5. An assembly as set forth in claim 3, said lever extending externally through an opening located in an end wall of said housing which is adjacent to said edge.
6. An assembly as set forth in claim 1, said circuit board having an additional fixed contact thereon and an additional movable contact, said additional contacts being disposed adjacent to said contacts; said assembly having an additional motion translating means, said additional motion translating means being disposed adjacent to said motion translating means, and said actuator camming means being effective upon movement from said second position to said first position to engage said additional motion translating means to move said additional motion translating means towards said additional movable contact whereby said additional motion translating means flexes said additional movable spring contact towards said additonal fixed contact thereby to close a second circuit, said additional movable spring contact being effective to move away from said additional fixed switch contact upon movement of said actuator means from said first position to said second position and to move said additional motion translating means towards said top wall.
FIGS. 1-4 show an embodiment of the invention which is effective to complete a circuit between either of two pairs of conductors 54, 56 or 54', 56' on a printed circuit board 6. The switch assembly comprises a generally prismatic housing 4 mounted on one surface 5 of the board and having a top wall 8, depending sidewalls 12, and end walls 10. It will be noted that the housing does not have a bottom wall or base and that it encloses a portion of the circuit board on which the switch contacts are mounted. The housing 4 is secured to the board by latch arms 14 which extend from the end walls 10 and the sidewalls 12 and which project through suitably located openings 16 in the circuit board. The latch arms have enlarged free ends as shown and are slightly flexible relative to the walls of the housing so that the housing can be assembled to the circuit board by merely pushing the latch arms through the openings until the shoulders 17 of the arms engage the surface 7 of the board.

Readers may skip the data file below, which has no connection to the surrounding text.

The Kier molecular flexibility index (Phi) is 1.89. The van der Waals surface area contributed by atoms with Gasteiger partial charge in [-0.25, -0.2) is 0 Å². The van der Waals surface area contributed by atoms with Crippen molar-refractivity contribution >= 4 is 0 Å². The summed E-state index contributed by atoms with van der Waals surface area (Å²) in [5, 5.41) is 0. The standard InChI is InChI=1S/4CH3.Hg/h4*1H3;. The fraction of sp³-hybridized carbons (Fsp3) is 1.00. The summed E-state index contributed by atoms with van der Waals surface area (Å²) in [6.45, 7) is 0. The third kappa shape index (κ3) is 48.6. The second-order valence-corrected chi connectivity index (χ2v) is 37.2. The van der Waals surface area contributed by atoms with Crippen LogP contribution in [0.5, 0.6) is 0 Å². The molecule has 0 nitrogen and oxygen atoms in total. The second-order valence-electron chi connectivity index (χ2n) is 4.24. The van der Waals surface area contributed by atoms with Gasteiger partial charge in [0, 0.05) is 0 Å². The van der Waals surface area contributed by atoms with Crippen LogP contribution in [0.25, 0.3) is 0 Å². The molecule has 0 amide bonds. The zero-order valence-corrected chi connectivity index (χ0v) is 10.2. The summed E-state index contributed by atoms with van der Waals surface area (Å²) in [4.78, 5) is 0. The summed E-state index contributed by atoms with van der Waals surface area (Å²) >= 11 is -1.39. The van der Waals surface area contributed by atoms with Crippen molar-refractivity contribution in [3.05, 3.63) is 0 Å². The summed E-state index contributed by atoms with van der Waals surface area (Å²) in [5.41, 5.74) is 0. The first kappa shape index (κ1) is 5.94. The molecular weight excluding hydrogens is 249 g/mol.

The condition of the switch is changed by means of an actuator means comprising a generally flat camming plate 18 disposed against the internal surface 26 of the top wall 8 and which is slidable rightwardly from the position of FIG. 4 towards the right hand end wall 10. Caming plate 18 has a planar central section 20, inclined rise portions 22, 22' at each end of the central section, and end planar sections 24, 24'. Camming plate 18 is switched or moved rightwardly or leftwardly within the housing by means of a lever 28 which extends through an enlarged opening 30 in top wall 8, through a somewhat smaller opening 31 in the camming plate, and which has integral gudgeon pins 32 on its lower end. These gudgeon pins are received in recesses 34 in the sidewalls 12, FIG. 6, so that when the lever 28 is shifted to the dotted line position of FIG. 4 the camming plate 18 will be moved rightwardly from the position of FIG. 4.